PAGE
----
RE: [agile-usability] Re:are you making efficient designs?
- Robert:I would actually argue along the lines of your dev team. If you work out the requirements upfront and then the architecture upfront, then you are very close to follow a traditional waterfall process. Some of the assumptions of such a process is that (a) the business needs are not changing over the time that the development takes and (b) that user feedback from observing the system in action after each iteration is either not useful or will not change anything. Another assumption is that the upfront requirements are not gold plated (although to keep them stable during the project your end users basically are required to come up with an all-emcompassing christmas wishlist). I've NEVER seen a project were these assumptions were correct. As a result, I believe that true iterative development is essential to keep the process on target and cost effective.I would advocate that your UEX team looks a bit ahead (maybe 2-3 iterations) on what will be delivered by then, interacts with the dev team and the customers to define the stories for the next iteration and gathers user feedback from the current system to feed it into the next iteration. By doing so, the dev team can incrementally refine the software based on actual user feedback while avoiding designing and implementing features that are not of a high urgency/priority. On the other hand, your UEX team can help the dev team to come up with a usable software system.Frank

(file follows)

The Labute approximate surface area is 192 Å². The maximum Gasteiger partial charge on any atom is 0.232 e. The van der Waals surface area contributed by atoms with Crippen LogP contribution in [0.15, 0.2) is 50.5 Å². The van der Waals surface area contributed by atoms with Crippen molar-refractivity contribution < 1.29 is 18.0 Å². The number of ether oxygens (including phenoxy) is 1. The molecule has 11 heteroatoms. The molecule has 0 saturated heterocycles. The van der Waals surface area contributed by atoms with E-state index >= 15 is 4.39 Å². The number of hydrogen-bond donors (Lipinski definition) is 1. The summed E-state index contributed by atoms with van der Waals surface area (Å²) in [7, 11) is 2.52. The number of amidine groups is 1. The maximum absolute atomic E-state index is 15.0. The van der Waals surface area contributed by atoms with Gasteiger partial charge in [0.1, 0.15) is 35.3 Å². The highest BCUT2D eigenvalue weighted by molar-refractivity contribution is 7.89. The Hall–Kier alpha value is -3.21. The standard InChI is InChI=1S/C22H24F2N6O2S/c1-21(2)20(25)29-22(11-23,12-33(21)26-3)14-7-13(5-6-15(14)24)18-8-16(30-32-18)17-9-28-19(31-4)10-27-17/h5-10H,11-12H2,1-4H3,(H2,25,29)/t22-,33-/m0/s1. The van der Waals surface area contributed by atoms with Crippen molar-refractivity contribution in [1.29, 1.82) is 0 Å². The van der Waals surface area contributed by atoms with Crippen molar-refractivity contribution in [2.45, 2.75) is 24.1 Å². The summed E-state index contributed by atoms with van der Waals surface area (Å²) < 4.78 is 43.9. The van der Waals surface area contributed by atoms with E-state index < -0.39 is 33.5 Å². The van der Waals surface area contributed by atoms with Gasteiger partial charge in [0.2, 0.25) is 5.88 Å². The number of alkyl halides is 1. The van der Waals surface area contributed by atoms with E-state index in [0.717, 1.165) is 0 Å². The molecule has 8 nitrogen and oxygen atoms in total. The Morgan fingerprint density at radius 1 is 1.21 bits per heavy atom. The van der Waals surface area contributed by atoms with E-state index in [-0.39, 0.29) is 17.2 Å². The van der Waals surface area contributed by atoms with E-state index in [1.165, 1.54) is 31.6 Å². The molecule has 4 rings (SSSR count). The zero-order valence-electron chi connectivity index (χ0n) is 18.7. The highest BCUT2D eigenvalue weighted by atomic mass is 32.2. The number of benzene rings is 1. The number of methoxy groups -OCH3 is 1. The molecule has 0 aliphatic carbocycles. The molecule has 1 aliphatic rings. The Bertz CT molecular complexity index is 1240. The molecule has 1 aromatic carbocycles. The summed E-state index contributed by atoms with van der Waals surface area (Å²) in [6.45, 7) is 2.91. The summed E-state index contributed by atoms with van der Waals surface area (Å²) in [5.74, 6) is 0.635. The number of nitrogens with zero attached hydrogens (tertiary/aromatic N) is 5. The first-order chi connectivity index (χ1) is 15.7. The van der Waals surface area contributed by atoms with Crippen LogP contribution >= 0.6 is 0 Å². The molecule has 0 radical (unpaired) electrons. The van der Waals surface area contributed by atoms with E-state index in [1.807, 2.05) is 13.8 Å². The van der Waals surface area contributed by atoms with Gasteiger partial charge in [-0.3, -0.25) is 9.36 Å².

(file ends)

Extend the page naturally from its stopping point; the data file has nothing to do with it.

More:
From: firstname.lastname@example.org [mailto:email@example.com] On Behalf Of Robert Davis
Sent: Thursday, January 25, 2007 6:22 AM
Subject: [agile-usability] Re:are you making efficient designs?
This is a related comment/question from a non-tech perspective -- my UEX firm is partnering with a big agile development firm on a consumer-facing web project -- and we're adapting our "waterfall" (everyone loves to cringe when they say that, like we have been lepers and will be cured now) web development method to agile, and vice-versa.
We've created the UE analogue to the enterprise architecture -- an experience model for how this whole site will work and be organized, prior to beginning iterations, as an expression of the business requirements. (and then broken it down into stories) but now we are strugglign over a couple other things I think we should work out as inputs "all at once" -- metadata architecture for the CMS and some other uses, and the content strategy so we can agree on 3 templates for content presentation (lots of articles and stuff.)
The dev team is advocating to do metadata and content templates "just in time" in the iteratio! ns.
It's a major sticking point for us. I'm very interested in the agile method and like a lot of the ways it refocuses attention and effort -- but this seems to me to be a place where there is benefit in working some elements out with a system-wide view rather than just in time.
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- On 2/23/07, Robert Hoekman, Jr. <rhoekmanjr@...> wrote:
> Without any hard feelings intended, the best thing I could do here is to simplyI just got back from another planet, it seems, so pardon me for asking
> stop engaging in this conversation. I'm sorry if this bothers you, but this list is
> simply not what I hoped it would be, and I believe I need to explore my
> interests elsewhere.
dumb questions, but what *did* you expect? I myself do a lot of agile
UX (note, small 'a'; there is no Agile) and I'm on this list, so I'm
curious about your "Great Wall of Agile on this list"; what is it?
Sure, a lot of people have *their* meaning of Agile and their way of
doing things, and as you say, that's ok. Do you feel some people
advocate only one way of Agile, perhaps a tad too much? That their
passion is getting in the way of pragmatism?
Project Wrangler, SOA, Information Alchymist, UX, RESTafarian, Topic Maps
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